Managing Chaos: Lessons Learned From the Emergency Department

By: Teresa Chan, MD, FRCPC, MHPE

T. Chan is assistant professor, Division of Emergency Medicine, Department of Medicine, Michael G. DeGroote School of Medicine & Faculty of Health Sciences, and program director, Clinician Educator Area of Focused Competence Program, McMaster University, Hamilton, Ontario, Canada.

“We need a doctor in Resusc 1 STAT!”

“I’m worried that my child has an ear infection.”

“Dr. Chan, can you take a look at this ECG for Bed 8?”

“Doc, do you think I have cancer?”

In a single shift, I may hear all of these … and more. As an academic emergency physician (EP), I might see two dozen patients or more in a single 8-hour shift—and that is on a slower day! In my province of Ontario, our emergency care systems are constantly under pressure.

As a result, the emergency department (ED) is now well-known as a busy, chaotic environment, but is, by and large, the main portal for patients to enter into modern acute care hospitals. EDs are rife with complex and increasingly sick patients, and the modern EP is tasked with organizing care for many patients simultaneously.

The skill of managing the multiplicity of patients in a single ED, however, was a bit of a mystery to me. To be honest, I still recall one day in my final year of residency training when I looked at the ED tracker board and was struck by the realization that I knew all the details and plans for all 16 patients listed.

As medical students, we are taught the traditional case analytic method. You take a history, perform a physical exam, develop the “differentials,” and from that you generate an initial plan to arrive at a diagnosis and for subsequent management. This method served me very well in my first clerkship rotation (internal medicine) and continued to serve me well throughout my medical school training when I only had to manage one patient at a time. Then as a junior resident, I generally had to actively manage a small portfolio of 2–3 patients that I got to know really well. That process was hard: having to toggle between the needs of multiple patients at once meant that I had to make decisions between all of them and prioritize what things needed to be done by whom. Fascinated by my own educational experience, I decided to spend some time exploring the phenomenon of multi-patient environments for my thesis.1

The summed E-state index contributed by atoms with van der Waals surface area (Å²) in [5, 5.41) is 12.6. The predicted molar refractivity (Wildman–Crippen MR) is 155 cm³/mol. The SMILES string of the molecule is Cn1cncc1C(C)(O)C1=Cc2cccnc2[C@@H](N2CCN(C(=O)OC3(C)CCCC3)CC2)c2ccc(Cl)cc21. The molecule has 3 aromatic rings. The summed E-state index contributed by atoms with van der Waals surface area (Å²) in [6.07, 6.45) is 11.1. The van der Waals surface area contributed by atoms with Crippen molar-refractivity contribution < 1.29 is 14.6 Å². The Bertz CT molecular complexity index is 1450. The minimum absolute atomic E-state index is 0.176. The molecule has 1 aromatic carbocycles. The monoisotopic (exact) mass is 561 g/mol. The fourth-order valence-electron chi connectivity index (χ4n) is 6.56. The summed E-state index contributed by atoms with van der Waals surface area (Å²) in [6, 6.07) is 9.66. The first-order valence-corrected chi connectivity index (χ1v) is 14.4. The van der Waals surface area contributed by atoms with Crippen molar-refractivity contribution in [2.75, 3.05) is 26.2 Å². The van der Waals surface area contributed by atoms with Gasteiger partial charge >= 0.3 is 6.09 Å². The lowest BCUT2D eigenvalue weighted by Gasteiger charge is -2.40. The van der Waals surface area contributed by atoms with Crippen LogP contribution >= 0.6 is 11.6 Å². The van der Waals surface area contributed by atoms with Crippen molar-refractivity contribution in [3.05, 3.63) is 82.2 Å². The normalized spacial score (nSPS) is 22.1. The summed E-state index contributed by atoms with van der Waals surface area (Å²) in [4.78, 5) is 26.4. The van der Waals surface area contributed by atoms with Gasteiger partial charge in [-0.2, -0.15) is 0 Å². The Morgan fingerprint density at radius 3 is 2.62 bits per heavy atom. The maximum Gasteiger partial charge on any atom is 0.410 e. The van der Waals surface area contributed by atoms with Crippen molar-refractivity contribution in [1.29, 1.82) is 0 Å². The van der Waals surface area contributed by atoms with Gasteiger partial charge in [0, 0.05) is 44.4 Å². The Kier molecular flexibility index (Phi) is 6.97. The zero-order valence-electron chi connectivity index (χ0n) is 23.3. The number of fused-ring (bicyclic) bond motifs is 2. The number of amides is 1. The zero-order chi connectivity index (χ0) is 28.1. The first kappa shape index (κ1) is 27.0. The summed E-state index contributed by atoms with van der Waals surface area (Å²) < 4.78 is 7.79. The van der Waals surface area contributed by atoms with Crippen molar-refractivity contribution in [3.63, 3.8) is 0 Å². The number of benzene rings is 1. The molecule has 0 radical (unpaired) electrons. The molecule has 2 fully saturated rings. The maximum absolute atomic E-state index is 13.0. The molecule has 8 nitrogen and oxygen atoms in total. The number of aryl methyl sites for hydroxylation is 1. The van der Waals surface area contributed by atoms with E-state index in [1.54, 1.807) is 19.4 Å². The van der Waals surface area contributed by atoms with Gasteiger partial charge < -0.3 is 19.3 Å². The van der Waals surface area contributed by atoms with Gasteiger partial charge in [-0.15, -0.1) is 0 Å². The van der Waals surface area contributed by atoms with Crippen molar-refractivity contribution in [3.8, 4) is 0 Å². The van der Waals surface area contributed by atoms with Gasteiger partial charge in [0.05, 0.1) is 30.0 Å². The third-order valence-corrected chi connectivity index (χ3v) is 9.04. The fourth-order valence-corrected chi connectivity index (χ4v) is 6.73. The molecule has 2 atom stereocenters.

Then, in our first paper on this topic, I explored how junior residents and attending physicians learned and taught, respectively, in multi-patient environments. We found that in busy environments, attendings tended to focus on macro-level issues around patient flow and ensuring the system was working well, while residents focused on the complexities of individual cases. Attendings also felt it was essential that junior residents demonstrate their ability to take care of smaller groups of patients well before they could effectively learn to coordinate care for many more patients simultaneously.

In our next paper, recently published in Academic Medicine, we explored the actual thinking processes of attending physicians and residents as they talked their way through setting priorities in a multi-patient environment. We discovered that the clinicians (even the most junior ones) read the triage notes and partial charts that were available to them to generate functional patient stories. These stories allowed them to organize and parse the information about each of the patients, and consequently allowed them to compare relative priorities and begin setting a list. Interestingly, like the chess masters who were studied by De Groot with a similar technique, the physicians we studied engaged in “chunking” to organize the information they were presented.

Putting both of our papers in context, the intuitive emphasis that attendings put on understanding each patient case well makes sense. As a junior trainee, it is important to build functional patient stories that allow one to understand how the various patients in play would “move” around our board. In contrast with chess, which has a finite number of pieces and moves, sick patients are always subtly different, and as such, it may take much more exposure to become aware of the more subtle differences between cases. However, learning to anticipate how a high-risk chest pain patient might differ from a low-risk chest pain patient or from a patient with abdominal pain would be critically important for junior trainees to master before they proceed on to managing multiple patients.

When managing multiplicity, however, it is important to know that this chunking phenomenon occurs as a necessary and adaptive step within multi-patient environments. To handle multiple patients, clinicians must chunk data to form new bundles of more easily memorizable information. This process, while necessary and adaptive for these complex environments may explain how or why certain types of cognitive errors may occur in busier situations.

And yet, to date, studies of diagnostic error and clinical decision-making have mostly focused on environments where clinicians are faced with single patients. We hope our work might help to provide more conceptual grounding for those interested in combatting diagnostic error and improving clinical decision-making.



  1. Chan T. What’s Next? Cognitive Task Analysis of Emergency Physicians’ Experience in Multi-Patient Environments [thesis]. Chicago, Ill: University of Illinois at Chicago; 2016. Available at and Accessed February 8, 2018.